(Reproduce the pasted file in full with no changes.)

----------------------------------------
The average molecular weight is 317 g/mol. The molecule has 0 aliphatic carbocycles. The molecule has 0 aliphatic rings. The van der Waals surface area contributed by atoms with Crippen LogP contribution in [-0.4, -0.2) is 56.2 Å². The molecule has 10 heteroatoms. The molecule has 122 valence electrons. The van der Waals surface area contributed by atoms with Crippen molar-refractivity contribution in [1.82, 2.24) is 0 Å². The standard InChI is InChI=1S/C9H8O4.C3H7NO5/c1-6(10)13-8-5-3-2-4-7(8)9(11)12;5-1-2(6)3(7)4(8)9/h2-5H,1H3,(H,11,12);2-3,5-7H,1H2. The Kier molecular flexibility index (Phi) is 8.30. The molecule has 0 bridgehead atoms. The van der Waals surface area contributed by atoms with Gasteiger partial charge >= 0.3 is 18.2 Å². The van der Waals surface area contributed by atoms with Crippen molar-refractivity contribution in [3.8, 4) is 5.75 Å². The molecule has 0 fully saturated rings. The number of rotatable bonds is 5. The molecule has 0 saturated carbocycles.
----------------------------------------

The average molecular weight is 317 g/mol. The molecule has 0 aliphatic carbocycles. The molecule has 0 aliphatic rings. The van der Waals surface area contributed by atoms with Crippen LogP contribution in [-0.4, -0.2) is 56.2 Å². The molecule has 10 heteroatoms. The molecule has 122 valence electrons. The van der Waals surface area contributed by atoms with Crippen molar-refractivity contribution in [1.82, 2.24) is 0 Å². The standard InChI is InChI=1S/C9H8O4.C3H7NO5/c1-6(10)13-8-5-3-2-4-7(8)9(11)12;5-1-2(6)3(7)4(8)9/h2-5H,1H3,(H,11,12);2-3,5-7H,1H2. The Kier molecular flexibility index (Phi) is 8.30. The molecule has 0 bridgehead atoms. The van der Waals surface area contributed by atoms with Gasteiger partial charge >= 0.3 is 18.2 Å². The van der Waals surface area contributed by atoms with Crippen molar-refractivity contribution in [3.8, 4) is 5.75 Å². The molecule has 0 fully saturated rings. The number of rotatable bonds is 5. The molecule has 0 saturated carbocycles.